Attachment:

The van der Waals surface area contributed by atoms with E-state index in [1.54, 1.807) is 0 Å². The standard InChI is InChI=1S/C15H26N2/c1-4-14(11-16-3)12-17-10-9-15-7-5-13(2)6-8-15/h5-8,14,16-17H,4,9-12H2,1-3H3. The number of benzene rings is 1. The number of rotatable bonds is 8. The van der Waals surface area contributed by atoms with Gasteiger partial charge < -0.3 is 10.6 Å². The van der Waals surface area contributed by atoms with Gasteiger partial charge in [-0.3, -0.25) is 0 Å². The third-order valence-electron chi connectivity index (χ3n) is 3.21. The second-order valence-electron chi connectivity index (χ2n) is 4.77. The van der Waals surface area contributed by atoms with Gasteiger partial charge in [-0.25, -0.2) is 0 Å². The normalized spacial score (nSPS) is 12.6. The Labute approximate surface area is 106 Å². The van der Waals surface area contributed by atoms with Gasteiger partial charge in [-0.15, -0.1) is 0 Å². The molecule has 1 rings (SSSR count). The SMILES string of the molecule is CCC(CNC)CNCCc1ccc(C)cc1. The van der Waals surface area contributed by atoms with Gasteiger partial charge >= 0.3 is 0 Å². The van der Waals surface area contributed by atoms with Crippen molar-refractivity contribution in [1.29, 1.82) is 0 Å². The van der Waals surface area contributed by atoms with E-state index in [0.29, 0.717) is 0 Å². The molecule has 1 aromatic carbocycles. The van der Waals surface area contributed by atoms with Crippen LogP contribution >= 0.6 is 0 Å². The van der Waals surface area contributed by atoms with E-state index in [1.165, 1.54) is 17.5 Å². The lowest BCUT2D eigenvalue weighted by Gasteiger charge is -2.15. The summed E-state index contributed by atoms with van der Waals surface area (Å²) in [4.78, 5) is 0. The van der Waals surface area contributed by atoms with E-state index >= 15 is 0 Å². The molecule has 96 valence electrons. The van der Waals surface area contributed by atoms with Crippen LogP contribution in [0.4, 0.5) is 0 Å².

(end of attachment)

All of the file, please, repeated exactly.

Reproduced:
The van der Waals surface area contributed by atoms with E-state index in [1.54, 1.807) is 0 Å². The standard InChI is InChI=1S/C15H26N2/c1-4-14(11-16-3)12-17-10-9-15-7-5-13(2)6-8-15/h5-8,14,16-17H,4,9-12H2,1-3H3. The number of benzene rings is 1. The number of rotatable bonds is 8. The van der Waals surface area contributed by atoms with Gasteiger partial charge < -0.3 is 10.6 Å². The van der Waals surface area contributed by atoms with Gasteiger partial charge in [-0.3, -0.25) is 0 Å². The third-order valence-electron chi connectivity index (χ3n) is 3.21. The second-order valence-electron chi connectivity index (χ2n) is 4.77. The van der Waals surface area contributed by atoms with Gasteiger partial charge in [-0.25, -0.2) is 0 Å². The normalized spacial score (nSPS) is 12.6. The Labute approximate surface area is 106 Å². The van der Waals surface area contributed by atoms with Gasteiger partial charge in [-0.15, -0.1) is 0 Å². The molecule has 1 rings (SSSR count). The SMILES string of the molecule is CCC(CNC)CNCCc1ccc(C)cc1. The van der Waals surface area contributed by atoms with Gasteiger partial charge >= 0.3 is 0 Å². The van der Waals surface area contributed by atoms with Crippen molar-refractivity contribution in [1.29, 1.82) is 0 Å². The van der Waals surface area contributed by atoms with E-state index in [0.29, 0.717) is 0 Å². The molecule has 1 aromatic carbocycles. The van der Waals surface area contributed by atoms with Crippen LogP contribution >= 0.6 is 0 Å². The van der Waals surface area contributed by atoms with E-state index in [1.165, 1.54) is 17.5 Å². The lowest BCUT2D eigenvalue weighted by Gasteiger charge is -2.15. The summed E-state index contributed by atoms with van der Waals surface area (Å²) in [4.78, 5) is 0. The van der Waals surface area contributed by atoms with E-state index >= 15 is 0 Å². The molecule has 96 valence electrons. The van der Waals surface area contributed by atoms with Crippen LogP contribution in [0.4, 0.5) is 0 Å².